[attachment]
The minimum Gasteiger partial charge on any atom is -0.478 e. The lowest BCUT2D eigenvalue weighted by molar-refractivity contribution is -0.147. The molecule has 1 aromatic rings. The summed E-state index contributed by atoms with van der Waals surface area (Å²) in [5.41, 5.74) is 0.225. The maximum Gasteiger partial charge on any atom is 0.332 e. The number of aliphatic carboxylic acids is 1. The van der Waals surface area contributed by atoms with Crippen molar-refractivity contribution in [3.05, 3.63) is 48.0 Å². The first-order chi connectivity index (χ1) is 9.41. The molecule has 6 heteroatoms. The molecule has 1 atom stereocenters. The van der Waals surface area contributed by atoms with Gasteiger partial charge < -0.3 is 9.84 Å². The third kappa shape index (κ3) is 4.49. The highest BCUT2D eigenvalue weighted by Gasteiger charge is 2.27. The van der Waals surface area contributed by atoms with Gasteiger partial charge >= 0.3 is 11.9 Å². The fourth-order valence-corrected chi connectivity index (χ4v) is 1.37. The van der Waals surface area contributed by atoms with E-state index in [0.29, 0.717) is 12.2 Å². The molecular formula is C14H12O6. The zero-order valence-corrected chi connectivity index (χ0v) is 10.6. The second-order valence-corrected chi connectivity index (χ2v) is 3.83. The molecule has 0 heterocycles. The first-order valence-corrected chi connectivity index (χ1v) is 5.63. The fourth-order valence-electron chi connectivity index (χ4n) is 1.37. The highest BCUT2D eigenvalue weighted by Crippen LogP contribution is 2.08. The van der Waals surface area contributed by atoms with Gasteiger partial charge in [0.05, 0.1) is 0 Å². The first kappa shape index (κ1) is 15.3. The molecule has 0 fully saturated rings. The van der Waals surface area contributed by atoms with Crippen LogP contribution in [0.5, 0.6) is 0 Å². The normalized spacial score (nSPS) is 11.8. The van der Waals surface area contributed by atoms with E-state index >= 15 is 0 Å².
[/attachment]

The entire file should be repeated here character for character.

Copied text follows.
The minimum Gasteiger partial charge on any atom is -0.478 e. The lowest BCUT2D eigenvalue weighted by molar-refractivity contribution is -0.147. The molecule has 1 aromatic rings. The summed E-state index contributed by atoms with van der Waals surface area (Å²) in [5.41, 5.74) is 0.225. The maximum Gasteiger partial charge on any atom is 0.332 e. The number of aliphatic carboxylic acids is 1. The van der Waals surface area contributed by atoms with Crippen molar-refractivity contribution in [3.05, 3.63) is 48.0 Å². The first-order chi connectivity index (χ1) is 9.41. The molecule has 6 heteroatoms. The molecule has 1 atom stereocenters. The van der Waals surface area contributed by atoms with Gasteiger partial charge < -0.3 is 9.84 Å². The third kappa shape index (κ3) is 4.49. The highest BCUT2D eigenvalue weighted by Gasteiger charge is 2.27. The van der Waals surface area contributed by atoms with Gasteiger partial charge >= 0.3 is 11.9 Å². The fourth-order valence-corrected chi connectivity index (χ4v) is 1.37. The van der Waals surface area contributed by atoms with E-state index in [0.29, 0.717) is 12.2 Å². The molecular formula is C14H12O6. The zero-order valence-corrected chi connectivity index (χ0v) is 10.6. The second-order valence-corrected chi connectivity index (χ2v) is 3.83. The molecule has 0 heterocycles. The first-order valence-corrected chi connectivity index (χ1v) is 5.63. The fourth-order valence-electron chi connectivity index (χ4n) is 1.37. The highest BCUT2D eigenvalue weighted by Crippen LogP contribution is 2.08. The van der Waals surface area contributed by atoms with Gasteiger partial charge in [0.05, 0.1) is 0 Å². The first kappa shape index (κ1) is 15.3. The molecule has 0 fully saturated rings. The van der Waals surface area contributed by atoms with Crippen LogP contribution in [0.5, 0.6) is 0 Å². The normalized spacial score (nSPS) is 11.8. The van der Waals surface area contributed by atoms with E-state index >= 15 is 0 Å².